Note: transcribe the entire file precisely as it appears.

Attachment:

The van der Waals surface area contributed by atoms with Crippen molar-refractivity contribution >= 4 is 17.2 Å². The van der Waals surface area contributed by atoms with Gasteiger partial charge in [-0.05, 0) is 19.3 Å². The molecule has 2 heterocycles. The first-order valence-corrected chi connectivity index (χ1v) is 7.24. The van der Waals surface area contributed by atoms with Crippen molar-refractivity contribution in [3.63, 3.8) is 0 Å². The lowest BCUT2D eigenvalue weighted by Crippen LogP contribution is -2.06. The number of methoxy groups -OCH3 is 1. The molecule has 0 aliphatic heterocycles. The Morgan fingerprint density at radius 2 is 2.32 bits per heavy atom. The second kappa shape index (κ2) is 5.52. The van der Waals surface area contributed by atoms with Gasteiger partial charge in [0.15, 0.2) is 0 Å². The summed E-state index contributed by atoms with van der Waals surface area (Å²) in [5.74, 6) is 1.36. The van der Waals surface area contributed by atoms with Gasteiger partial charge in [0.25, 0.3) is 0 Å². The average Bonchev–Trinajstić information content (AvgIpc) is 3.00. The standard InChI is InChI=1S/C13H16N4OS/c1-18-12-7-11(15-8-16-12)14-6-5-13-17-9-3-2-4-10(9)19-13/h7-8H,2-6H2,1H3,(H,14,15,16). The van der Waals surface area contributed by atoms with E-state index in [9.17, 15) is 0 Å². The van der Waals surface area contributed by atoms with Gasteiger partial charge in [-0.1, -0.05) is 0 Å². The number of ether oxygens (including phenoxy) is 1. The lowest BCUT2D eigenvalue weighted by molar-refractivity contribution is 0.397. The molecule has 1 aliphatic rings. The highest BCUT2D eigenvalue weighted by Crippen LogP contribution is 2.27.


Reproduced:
The van der Waals surface area contributed by atoms with Crippen molar-refractivity contribution >= 4 is 17.2 Å². The van der Waals surface area contributed by atoms with Gasteiger partial charge in [-0.05, 0) is 19.3 Å². The molecule has 2 heterocycles. The first-order valence-corrected chi connectivity index (χ1v) is 7.24. The van der Waals surface area contributed by atoms with Crippen molar-refractivity contribution in [3.63, 3.8) is 0 Å². The lowest BCUT2D eigenvalue weighted by Crippen LogP contribution is -2.06. The number of methoxy groups -OCH3 is 1. The molecule has 0 aliphatic heterocycles. The Morgan fingerprint density at radius 2 is 2.32 bits per heavy atom. The second kappa shape index (κ2) is 5.52. The van der Waals surface area contributed by atoms with Gasteiger partial charge in [0.15, 0.2) is 0 Å². The summed E-state index contributed by atoms with van der Waals surface area (Å²) in [5.74, 6) is 1.36. The van der Waals surface area contributed by atoms with Gasteiger partial charge in [0.25, 0.3) is 0 Å². The average Bonchev–Trinajstić information content (AvgIpc) is 3.00. The standard InChI is InChI=1S/C13H16N4OS/c1-18-12-7-11(15-8-16-12)14-6-5-13-17-9-3-2-4-10(9)19-13/h7-8H,2-6H2,1H3,(H,14,15,16). The van der Waals surface area contributed by atoms with E-state index in [9.17, 15) is 0 Å². The van der Waals surface area contributed by atoms with Gasteiger partial charge in [-0.1, -0.05) is 0 Å². The number of ether oxygens (including phenoxy) is 1. The lowest BCUT2D eigenvalue weighted by molar-refractivity contribution is 0.397. The molecule has 1 aliphatic rings. The highest BCUT2D eigenvalue weighted by Crippen LogP contribution is 2.27.